3. 4 out of 5

    Ralph Jones

    To be suddenly brought to almost 50 years into the future would be traumatizing, right? That’s what Los Angeles A.D. 2017 by Philip Wylie is all about. Glenn Howard finds himself in 2017 where everyone in Los Angeles had to live underground because the air is too bad to live in. Even though this book was published in the 1970s, while the real situation in 2017 is not as bad as the one depicted in the book, we should acknowledge how this is a story about the consequences for not taking care of the To be suddenly brought to almost 50 years into the future would be traumatizing, right? That’s what Los Angeles A.D. 2017 by Philip Wylie is all about. Glenn Howard finds himself in 2017 where everyone in Los Angeles had to live underground because the air is too bad to live in. Even though this book was published in the 1970s, while the real situation in 2017 is not as bad as the one depicted in the book, we should acknowledge how this is a story about the consequences for not taking care of the environment. However, was this book really necessary? In our current time, we call this kind of a book a movie tie-in, which, in this case, a tie-in from an episode of a television show. The plot is kind of interesting, because the police were run by psychiatrists. But the fact that it all ended with a scene where Glenn was only dreaming, it takes away the whole suspense in the plot. Though, we did receive a scene where he sees a dead bird. A bad omen, but it could mean anything. In conclusion: we have to take care of our environment nonetheless, but to have the story ended with “it was only just a dream” was pretty lame.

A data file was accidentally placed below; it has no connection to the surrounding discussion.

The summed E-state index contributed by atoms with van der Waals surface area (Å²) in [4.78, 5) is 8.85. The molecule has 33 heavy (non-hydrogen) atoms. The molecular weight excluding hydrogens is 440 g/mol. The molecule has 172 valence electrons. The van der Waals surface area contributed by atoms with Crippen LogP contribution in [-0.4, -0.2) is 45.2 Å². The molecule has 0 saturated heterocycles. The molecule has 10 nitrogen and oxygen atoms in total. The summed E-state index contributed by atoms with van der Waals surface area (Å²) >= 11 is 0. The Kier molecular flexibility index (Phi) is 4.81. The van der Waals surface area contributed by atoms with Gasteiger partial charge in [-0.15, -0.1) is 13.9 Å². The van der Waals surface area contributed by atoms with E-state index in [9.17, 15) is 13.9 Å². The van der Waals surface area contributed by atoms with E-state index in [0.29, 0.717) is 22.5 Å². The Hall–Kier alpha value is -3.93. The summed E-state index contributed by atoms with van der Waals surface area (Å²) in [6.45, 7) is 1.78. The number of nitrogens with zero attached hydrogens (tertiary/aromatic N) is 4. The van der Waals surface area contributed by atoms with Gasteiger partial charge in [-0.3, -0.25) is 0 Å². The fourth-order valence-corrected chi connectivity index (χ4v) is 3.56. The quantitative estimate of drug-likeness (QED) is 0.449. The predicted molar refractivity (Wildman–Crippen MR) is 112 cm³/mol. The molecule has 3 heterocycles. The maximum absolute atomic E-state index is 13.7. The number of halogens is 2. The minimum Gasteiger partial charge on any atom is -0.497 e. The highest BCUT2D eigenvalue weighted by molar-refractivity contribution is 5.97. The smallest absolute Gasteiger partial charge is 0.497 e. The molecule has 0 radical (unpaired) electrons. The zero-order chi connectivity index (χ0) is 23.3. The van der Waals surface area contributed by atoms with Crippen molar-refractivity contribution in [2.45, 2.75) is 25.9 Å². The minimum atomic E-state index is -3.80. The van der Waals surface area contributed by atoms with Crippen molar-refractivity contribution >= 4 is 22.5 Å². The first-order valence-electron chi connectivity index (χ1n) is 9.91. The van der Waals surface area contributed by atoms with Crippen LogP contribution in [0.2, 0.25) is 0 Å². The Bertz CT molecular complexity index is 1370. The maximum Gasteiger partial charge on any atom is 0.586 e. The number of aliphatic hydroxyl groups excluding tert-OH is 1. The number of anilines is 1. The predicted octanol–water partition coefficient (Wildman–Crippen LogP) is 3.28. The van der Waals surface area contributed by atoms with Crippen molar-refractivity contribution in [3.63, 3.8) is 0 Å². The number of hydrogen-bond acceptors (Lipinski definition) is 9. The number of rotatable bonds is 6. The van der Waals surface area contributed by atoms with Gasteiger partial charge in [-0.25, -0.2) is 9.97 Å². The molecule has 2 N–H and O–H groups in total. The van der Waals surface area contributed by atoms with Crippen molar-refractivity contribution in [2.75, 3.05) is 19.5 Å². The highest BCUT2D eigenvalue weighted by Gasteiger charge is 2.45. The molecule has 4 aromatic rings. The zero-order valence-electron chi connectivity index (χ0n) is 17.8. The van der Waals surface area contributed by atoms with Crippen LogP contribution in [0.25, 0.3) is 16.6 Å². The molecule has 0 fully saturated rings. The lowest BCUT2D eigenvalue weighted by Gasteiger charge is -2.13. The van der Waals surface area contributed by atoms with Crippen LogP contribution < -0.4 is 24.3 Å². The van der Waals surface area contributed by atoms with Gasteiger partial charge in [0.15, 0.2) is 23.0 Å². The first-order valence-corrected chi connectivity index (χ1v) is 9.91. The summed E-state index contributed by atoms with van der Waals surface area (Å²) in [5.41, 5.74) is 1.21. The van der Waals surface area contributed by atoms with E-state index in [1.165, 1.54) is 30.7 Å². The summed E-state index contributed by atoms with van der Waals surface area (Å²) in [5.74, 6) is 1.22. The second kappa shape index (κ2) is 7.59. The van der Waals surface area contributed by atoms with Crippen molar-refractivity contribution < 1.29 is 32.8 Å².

4. 5 out of 5

    Kathleen

    Is it real? The story begins at a conference of business moguls and scientists and sex. It continues with more sex and questions why all the sex. One of the strangest books I’ve read in a while.

  5. 4 out of 5

    L.G.

    This just didn't work for me. I borrowed it by mistake. I had confused the title of this book with a book by a different author. But, since I had it, I didn't return it. I do enjoy reading Science Fiction books. But, I wouldn't recommend this one.

  6. 5 out of 5

    David Szondy

    This review has been hidden because it contains spoilers. To view it, click here. It starts out as a promising expansion of the screenplay, but soon veers off into a novel-length lecture on the wonders of the sexual revolution that seem downright creepy when seen from the other side. The villains are cardboard, as are the other characters, the dystopia never rings true, and, worst of all, the environmentalist theme (which was the whole point of the teleplay)is dumped right out the window by the last chapters.

  7. 4 out of 5

    Chris Stutts

    Saw the episode in prime time. Directed by Spielberg?

  8. 5 out of 5

    Randy

    Well, written example of dystopian SF. Based on a television episode the author wrote, Wylie actually went much anything that could ever have been shown on 1971 television.

  9. 5 out of 5

    Jes McBride

  10. 4 out of 5

    John Silbersack

  11. 5 out of 5

    Jonathan Hummel

  12. 5 out of 5

    Emil

  13. 4 out of 5

    Dave

  14. 4 out of 5

    James G

  15. 5 out of 5

    Christopher Beaulieu

  16. 4 out of 5

    Mitch

  17. 5 out of 5

    Lynda

  18. 4 out of 5

    Zac Finger

  19. 5 out of 5

    Steve

  20. 5 out of 5

    Al

  21. 5 out of 5

    Peter

  22. 4 out of 5

    Tab

  23. 5 out of 5

    Peter

  24. 5 out of 5

    Grandmat

  25. 4 out of 5

    Al Jones

  26. 5 out of 5

    Mhorg

  27. 4 out of 5

    John

  28. 5 out of 5

    Mabelle C. Hennessey

  29. 4 out of 5

    Kurt McNeely

  30. 5 out of 5

    BOB RUST